This last tip, while not particular to stored procedures, improves the performance of our sample code. As shown in Listing D, you can count records without accessing the table. Using the COUNT() function is fine if you need to apply criteria to the table, but, if the application needs to know how many records are in the table, you can obtain this count with a single query. Using this technique can provide a tremendous performance boost when the table contains a large number of records.

The performance tweak in Listing D takes advantage of the fact that if a table has a primary key, it most likely has an index. This technique counts the total rows—it doesn’t count a subset that could be defined by a WHERE clause.

These tips should come in handy the next time a project involves Microsoft SQL Server. With a little work and a few small changes, stored procedures offer a high degree of performance for your most demanding applications



Stored Procedures Optimization Tips


  • Use stored procedures instead of heavy-duty queries.
    This can reduce network traffic, because your client will send to server only stored procedure name (perhaps with some parameters) instead of large heavy-duty queries text. Stored procedures can be used to enhance security and conceal underlying data objects also. For example, you can give the users permission to execute the stored procedure to work with the restricted set of the columns and data.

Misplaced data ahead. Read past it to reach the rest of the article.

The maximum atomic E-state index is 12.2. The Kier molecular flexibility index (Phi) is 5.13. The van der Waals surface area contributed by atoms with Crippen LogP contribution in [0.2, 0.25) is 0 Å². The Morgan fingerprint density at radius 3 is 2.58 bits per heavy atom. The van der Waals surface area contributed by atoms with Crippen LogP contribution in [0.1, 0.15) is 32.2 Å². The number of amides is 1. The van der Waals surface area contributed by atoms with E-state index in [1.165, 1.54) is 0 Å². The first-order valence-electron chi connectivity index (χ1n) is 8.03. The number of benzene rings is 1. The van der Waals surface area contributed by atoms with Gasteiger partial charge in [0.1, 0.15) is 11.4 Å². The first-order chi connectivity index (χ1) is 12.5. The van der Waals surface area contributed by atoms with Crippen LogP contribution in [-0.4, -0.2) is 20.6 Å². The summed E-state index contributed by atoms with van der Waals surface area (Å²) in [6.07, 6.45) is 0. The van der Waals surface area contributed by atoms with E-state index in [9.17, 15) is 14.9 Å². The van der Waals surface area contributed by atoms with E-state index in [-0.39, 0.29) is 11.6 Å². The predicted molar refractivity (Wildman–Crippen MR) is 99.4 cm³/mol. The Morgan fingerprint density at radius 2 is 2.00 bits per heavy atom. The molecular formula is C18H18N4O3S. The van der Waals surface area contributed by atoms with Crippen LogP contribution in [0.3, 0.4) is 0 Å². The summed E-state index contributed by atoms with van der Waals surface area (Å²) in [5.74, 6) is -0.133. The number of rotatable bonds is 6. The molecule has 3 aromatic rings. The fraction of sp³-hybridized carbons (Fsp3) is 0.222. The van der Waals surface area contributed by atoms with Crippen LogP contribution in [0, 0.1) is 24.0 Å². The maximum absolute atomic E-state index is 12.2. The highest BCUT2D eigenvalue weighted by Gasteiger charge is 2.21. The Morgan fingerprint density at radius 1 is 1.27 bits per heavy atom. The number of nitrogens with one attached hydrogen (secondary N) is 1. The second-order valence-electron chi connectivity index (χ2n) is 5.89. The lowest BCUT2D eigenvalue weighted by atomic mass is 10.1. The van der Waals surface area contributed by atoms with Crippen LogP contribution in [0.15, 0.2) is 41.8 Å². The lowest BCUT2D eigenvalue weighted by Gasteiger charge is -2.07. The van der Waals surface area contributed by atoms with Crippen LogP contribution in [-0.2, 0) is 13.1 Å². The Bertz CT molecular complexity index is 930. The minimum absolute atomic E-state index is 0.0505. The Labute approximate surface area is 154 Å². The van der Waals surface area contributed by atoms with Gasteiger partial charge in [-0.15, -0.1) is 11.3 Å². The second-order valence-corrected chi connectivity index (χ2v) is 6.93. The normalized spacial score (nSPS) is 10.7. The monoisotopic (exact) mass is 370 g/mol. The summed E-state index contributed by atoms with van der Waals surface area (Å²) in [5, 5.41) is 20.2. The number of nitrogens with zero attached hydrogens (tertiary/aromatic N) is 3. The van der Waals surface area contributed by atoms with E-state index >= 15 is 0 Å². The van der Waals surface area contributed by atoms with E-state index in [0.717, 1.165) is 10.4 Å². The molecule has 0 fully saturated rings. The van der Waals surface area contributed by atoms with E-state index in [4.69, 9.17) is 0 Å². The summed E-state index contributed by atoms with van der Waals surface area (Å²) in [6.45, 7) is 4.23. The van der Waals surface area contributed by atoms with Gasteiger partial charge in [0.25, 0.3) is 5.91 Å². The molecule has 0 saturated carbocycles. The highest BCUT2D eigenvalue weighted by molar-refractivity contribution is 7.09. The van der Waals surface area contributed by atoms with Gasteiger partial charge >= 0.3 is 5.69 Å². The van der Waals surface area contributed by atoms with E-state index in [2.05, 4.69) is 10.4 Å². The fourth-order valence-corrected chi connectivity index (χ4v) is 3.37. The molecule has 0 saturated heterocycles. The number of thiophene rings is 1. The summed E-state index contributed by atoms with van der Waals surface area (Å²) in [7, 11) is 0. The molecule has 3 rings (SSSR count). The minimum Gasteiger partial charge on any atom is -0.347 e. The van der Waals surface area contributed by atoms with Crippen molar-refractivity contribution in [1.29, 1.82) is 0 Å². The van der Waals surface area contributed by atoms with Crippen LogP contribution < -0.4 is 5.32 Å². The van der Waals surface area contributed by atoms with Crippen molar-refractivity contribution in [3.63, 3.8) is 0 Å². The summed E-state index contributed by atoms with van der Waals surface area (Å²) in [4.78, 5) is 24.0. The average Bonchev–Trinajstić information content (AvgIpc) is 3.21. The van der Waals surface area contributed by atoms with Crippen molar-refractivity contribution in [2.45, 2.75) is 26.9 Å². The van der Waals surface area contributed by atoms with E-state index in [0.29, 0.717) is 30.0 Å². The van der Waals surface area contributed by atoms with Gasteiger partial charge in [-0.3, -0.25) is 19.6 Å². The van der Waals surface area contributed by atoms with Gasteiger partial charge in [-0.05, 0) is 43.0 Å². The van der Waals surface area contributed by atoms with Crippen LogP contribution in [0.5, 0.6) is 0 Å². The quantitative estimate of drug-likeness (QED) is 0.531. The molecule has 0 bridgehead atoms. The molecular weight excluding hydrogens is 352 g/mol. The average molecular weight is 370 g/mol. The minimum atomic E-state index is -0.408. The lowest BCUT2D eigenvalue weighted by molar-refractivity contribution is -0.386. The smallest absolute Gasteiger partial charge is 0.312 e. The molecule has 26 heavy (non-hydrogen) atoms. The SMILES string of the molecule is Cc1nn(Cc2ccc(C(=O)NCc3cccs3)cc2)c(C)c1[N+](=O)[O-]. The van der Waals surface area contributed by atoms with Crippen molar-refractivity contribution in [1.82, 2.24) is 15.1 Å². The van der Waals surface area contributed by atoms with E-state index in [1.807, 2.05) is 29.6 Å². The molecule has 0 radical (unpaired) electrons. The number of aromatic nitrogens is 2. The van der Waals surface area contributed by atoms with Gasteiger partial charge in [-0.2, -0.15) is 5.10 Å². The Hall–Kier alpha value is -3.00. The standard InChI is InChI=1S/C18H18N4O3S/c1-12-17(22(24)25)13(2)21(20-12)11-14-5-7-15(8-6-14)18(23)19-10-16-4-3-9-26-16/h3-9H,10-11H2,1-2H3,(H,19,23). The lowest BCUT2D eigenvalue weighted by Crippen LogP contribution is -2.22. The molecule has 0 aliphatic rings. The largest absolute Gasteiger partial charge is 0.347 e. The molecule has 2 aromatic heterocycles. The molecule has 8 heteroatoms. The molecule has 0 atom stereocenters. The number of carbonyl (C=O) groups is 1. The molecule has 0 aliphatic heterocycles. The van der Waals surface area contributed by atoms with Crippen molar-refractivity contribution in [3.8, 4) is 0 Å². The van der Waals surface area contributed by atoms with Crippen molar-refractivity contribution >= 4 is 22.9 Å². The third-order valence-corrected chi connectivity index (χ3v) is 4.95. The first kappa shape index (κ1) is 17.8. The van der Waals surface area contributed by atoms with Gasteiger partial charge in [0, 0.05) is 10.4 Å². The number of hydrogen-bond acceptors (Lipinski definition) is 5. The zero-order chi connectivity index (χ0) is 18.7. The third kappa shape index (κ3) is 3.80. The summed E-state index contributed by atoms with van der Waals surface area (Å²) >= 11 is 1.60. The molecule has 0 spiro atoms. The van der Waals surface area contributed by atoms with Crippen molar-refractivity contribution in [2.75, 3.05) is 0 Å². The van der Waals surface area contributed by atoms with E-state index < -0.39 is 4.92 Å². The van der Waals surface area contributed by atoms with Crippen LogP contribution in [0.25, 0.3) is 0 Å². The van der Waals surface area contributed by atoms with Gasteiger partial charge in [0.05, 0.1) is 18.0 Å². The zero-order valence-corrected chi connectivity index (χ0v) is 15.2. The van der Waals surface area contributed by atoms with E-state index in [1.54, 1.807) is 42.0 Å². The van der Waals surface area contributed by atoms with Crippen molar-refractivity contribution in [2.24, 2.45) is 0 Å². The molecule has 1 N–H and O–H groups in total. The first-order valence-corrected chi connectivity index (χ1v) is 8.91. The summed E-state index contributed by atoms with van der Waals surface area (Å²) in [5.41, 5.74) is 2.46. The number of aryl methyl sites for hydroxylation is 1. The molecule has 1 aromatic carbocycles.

*****
  • Include the SET NOCOUNT ON statement into your stored procedures to stop the message indicating the number of rows affected by a Transact-SQL statement.
    This can reduce network traffic, because your client will not receive the message indicating the number of rows affected by a Transact-SQL statement.
*****
  • Call stored procedure using its fully qualified name.
    The complete name of an object consists of four identifiers: the server name, database name, owner name, and object name. An object name that specifies all four parts is known as a fully qualified name. Using fully qualified names eliminates any confusion about which stored procedure you want to run and can boost performance because SQL Server has a better chance to reuse the stored procedures execution plans if they were executed using fully qualified names.